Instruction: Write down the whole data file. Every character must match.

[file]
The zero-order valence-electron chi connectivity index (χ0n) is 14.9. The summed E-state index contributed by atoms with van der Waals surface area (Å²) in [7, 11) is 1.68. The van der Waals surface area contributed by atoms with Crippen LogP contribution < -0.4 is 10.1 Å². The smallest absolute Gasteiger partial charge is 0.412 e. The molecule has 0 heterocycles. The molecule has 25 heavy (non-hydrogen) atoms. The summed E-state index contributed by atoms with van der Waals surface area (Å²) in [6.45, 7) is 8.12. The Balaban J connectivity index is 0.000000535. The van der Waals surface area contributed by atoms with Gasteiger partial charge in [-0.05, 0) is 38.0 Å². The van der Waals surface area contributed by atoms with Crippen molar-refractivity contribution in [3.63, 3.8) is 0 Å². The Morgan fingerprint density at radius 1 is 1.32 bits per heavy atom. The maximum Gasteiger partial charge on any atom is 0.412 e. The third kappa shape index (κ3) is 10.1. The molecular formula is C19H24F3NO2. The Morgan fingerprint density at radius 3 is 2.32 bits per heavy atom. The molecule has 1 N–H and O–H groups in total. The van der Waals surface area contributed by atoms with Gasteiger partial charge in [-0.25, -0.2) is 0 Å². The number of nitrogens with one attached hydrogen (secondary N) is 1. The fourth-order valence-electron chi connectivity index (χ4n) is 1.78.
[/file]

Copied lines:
The zero-order valence-electron chi connectivity index (χ0n) is 14.9. The summed E-state index contributed by atoms with van der Waals surface area (Å²) in [7, 11) is 1.68. The van der Waals surface area contributed by atoms with Crippen LogP contribution < -0.4 is 10.1 Å². The smallest absolute Gasteiger partial charge is 0.412 e. The molecule has 0 heterocycles. The molecule has 25 heavy (non-hydrogen) atoms. The summed E-state index contributed by atoms with van der Waals surface area (Å²) in [6.45, 7) is 8.12. The Balaban J connectivity index is 0.000000535. The van der Waals surface area contributed by atoms with Gasteiger partial charge in [-0.05, 0) is 38.0 Å². The van der Waals surface area contributed by atoms with Crippen molar-refractivity contribution in [3.63, 3.8) is 0 Å². The Morgan fingerprint density at radius 1 is 1.32 bits per heavy atom. The maximum Gasteiger partial charge on any atom is 0.412 e. The third kappa shape index (κ3) is 10.1. The molecular formula is C19H24F3NO2. The Morgan fingerprint density at radius 3 is 2.32 bits per heavy atom. The molecule has 1 N–H and O–H groups in total. The van der Waals surface area contributed by atoms with Gasteiger partial charge in [-0.25, -0.2) is 0 Å². The number of nitrogens with one attached hydrogen (secondary N) is 1. The fourth-order valence-electron chi connectivity index (χ4n) is 1.78.